Open Access Highly Accessed Research article

Development of a short form of Mini-Mental State Examination for the screening of dementia in older adults with a memory complaint: a case control study

Gladys Haubois12, Cédric Annweiler123, Cyrille Launay123, Bruno Fantino123, Laure de Decker4, Gilles Allali5 and Olivier Beauchet123*

Author Affiliations

1 Department of Internal Medicine and Geriatrics, Angers University Hospital, Angers, France

2 Angers University Memory Clinic, Angers, France

3 UPRES EA 2646, University of Angers, UNAM, France

4 Department of Geriatrics, Nantes University Hospital, Nantes, France

5 Department of Neurology, Geneva University Hospital and University of Geneva, Geneva, Switzerland

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BMC Geriatrics 2011, 11:59  doi:10.1186/1471-2318-11-59

Published: 4 October 2011

Abstract

Background

Primary care physicians need a brief and accurate screening test of dementia. The objective of this study was to determine whether a short form of Mini-Mental State Examination (SMMSE) was as accurate as the Mini-Mental State Examination (MMSE) in screening dementia.

Methods

Based on case control design study, SMMSE and MMSE were assessed in 184 community-dwelling older adults (mean age 81.3 ± 6.5 years, 71.7% women) with memory complaint sent by their primary care physician to a memory clinic. Included participants were separated into two groups: cognitively healthy individuals and demented individuals.

Results

The trade-off between sensitivity and specificity of the SMMSE for clinically diagnosed dementia was 4. Based on the cut-off value ≤ 4 for SMMSE and a cut-off value ≤ 24 for MMSE, the sensitivity of both tests was similar (89.5% for SMMSE versus 90.0% for MMSE), whereas the specificity, the positive predictive values (PPV) and the negative predictive values (NPV) were higher for SMMSE compared to MMSE (85.4 versus 75.5% for specificity; 95.5% versus 92.8% for PPV; 70.0 versus 68.9 for NPV). The positive and negative Likehood Ratio (LR) of SMMSE were higher than those of MMSE (respectively, 6.1 versus 3.7; 8.1 versus 7.7). In addition, odds ratio (OR) for dementia was higher for the SMMSE compared to the MMSE (OR = 49.8 with 95% confident interval (CI) [18.0; 137.8] versus OR = 28.6 with 95% CI [11.6; 70.3]).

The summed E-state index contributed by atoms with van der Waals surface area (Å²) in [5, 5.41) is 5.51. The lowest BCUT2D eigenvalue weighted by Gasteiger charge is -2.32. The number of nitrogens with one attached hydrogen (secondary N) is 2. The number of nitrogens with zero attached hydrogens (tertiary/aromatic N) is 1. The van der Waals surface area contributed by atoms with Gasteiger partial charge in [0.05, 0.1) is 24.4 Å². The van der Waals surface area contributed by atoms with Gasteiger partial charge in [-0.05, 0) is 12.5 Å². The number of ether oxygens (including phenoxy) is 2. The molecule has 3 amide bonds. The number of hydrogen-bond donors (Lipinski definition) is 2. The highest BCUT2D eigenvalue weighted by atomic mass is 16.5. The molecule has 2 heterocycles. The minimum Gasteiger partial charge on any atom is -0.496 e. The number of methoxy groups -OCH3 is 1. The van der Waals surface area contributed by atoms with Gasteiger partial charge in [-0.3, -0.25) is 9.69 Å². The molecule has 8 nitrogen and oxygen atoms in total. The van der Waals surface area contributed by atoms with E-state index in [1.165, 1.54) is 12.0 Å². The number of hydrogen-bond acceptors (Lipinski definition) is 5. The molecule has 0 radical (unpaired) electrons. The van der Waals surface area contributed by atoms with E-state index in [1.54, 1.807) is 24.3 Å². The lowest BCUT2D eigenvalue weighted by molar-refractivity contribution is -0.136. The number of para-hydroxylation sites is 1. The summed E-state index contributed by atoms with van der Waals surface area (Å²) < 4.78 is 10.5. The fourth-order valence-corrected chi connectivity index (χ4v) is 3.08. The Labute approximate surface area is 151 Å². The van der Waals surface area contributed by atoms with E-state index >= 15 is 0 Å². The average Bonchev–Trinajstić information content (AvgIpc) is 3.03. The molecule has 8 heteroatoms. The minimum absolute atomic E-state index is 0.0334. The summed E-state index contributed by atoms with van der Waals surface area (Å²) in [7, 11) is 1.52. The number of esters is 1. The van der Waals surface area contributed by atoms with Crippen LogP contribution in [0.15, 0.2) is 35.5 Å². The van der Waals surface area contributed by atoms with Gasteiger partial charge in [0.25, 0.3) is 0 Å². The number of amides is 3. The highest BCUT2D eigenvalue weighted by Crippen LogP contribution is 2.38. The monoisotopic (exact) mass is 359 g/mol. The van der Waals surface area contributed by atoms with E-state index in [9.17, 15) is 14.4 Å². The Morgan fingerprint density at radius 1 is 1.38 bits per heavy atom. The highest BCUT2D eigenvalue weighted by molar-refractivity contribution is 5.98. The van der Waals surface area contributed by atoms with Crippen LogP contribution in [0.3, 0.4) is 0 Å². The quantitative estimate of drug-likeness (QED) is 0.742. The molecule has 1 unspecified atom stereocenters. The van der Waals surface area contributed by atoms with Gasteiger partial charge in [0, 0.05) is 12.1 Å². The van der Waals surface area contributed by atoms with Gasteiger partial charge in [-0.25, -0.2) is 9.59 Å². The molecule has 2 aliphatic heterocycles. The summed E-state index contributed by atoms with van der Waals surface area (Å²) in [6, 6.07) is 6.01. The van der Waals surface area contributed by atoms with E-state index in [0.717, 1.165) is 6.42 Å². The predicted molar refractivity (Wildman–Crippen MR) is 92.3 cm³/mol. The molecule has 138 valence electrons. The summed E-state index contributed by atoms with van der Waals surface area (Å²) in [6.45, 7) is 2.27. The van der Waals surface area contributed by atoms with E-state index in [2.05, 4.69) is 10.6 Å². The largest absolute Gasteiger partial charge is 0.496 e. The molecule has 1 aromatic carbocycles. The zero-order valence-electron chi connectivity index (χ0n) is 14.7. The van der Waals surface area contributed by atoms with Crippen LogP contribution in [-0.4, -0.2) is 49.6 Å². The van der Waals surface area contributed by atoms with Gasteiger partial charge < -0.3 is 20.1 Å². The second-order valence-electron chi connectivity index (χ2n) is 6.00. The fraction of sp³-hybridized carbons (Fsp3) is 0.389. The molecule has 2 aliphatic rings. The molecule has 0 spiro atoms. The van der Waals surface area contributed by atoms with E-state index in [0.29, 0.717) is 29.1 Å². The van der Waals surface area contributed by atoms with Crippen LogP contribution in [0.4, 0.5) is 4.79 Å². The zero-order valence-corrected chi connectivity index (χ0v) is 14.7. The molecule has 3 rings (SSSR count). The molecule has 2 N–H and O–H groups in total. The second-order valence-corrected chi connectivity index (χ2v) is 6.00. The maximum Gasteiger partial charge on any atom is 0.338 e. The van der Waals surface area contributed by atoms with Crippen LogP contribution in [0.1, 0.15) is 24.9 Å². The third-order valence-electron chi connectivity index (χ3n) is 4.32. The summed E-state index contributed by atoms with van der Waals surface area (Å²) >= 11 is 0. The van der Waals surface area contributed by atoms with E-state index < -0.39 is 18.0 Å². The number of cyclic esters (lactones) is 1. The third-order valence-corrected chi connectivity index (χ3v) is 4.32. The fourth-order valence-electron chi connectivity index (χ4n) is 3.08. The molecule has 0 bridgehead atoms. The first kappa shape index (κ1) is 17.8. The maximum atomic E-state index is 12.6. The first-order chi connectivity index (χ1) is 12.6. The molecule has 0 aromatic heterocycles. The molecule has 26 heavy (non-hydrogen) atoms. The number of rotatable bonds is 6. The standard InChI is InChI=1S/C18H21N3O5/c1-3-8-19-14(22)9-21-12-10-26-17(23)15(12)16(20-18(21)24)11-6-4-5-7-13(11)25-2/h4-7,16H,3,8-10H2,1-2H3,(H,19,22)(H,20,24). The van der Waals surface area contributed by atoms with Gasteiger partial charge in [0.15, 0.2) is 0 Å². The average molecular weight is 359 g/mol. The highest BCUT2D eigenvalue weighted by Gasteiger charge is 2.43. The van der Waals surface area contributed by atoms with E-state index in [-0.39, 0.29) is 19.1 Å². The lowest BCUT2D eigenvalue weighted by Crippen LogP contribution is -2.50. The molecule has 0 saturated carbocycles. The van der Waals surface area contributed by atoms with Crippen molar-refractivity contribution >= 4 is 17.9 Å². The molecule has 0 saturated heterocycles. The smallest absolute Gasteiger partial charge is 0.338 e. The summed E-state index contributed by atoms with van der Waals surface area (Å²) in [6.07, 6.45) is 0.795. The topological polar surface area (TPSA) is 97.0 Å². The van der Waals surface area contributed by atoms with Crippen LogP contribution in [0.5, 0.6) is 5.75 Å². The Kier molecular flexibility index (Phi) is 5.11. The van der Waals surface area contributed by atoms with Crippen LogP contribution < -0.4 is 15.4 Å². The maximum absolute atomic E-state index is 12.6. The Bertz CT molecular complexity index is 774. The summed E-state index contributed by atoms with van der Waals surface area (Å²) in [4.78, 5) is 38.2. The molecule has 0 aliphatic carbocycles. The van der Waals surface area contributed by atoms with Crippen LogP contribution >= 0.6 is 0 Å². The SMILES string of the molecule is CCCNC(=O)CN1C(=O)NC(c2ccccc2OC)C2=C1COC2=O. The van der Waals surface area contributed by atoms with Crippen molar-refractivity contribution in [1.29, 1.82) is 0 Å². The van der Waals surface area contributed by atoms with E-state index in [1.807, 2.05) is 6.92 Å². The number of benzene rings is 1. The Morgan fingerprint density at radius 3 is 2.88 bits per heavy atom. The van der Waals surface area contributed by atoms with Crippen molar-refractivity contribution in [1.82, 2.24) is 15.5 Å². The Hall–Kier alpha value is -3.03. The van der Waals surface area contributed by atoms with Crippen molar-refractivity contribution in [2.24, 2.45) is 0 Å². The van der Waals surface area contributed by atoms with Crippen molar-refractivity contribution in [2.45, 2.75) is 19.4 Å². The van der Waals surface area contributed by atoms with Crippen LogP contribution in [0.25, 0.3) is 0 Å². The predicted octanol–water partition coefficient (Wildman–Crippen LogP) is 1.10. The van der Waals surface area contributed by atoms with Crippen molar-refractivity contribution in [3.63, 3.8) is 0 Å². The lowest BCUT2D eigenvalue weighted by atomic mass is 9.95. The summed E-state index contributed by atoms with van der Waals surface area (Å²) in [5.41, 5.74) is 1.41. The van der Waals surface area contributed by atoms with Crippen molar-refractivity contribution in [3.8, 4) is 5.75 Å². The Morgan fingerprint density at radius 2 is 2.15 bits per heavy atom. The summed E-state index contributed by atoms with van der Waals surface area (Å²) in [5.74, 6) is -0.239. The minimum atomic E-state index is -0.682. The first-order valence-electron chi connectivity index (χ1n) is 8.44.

Conclusions

SMMSE seems to be an efficient short screening test for dementia among community-dwelling older adults with a memory complaint. Further research is needed to confirm its predictive values among unselected primary care older patients.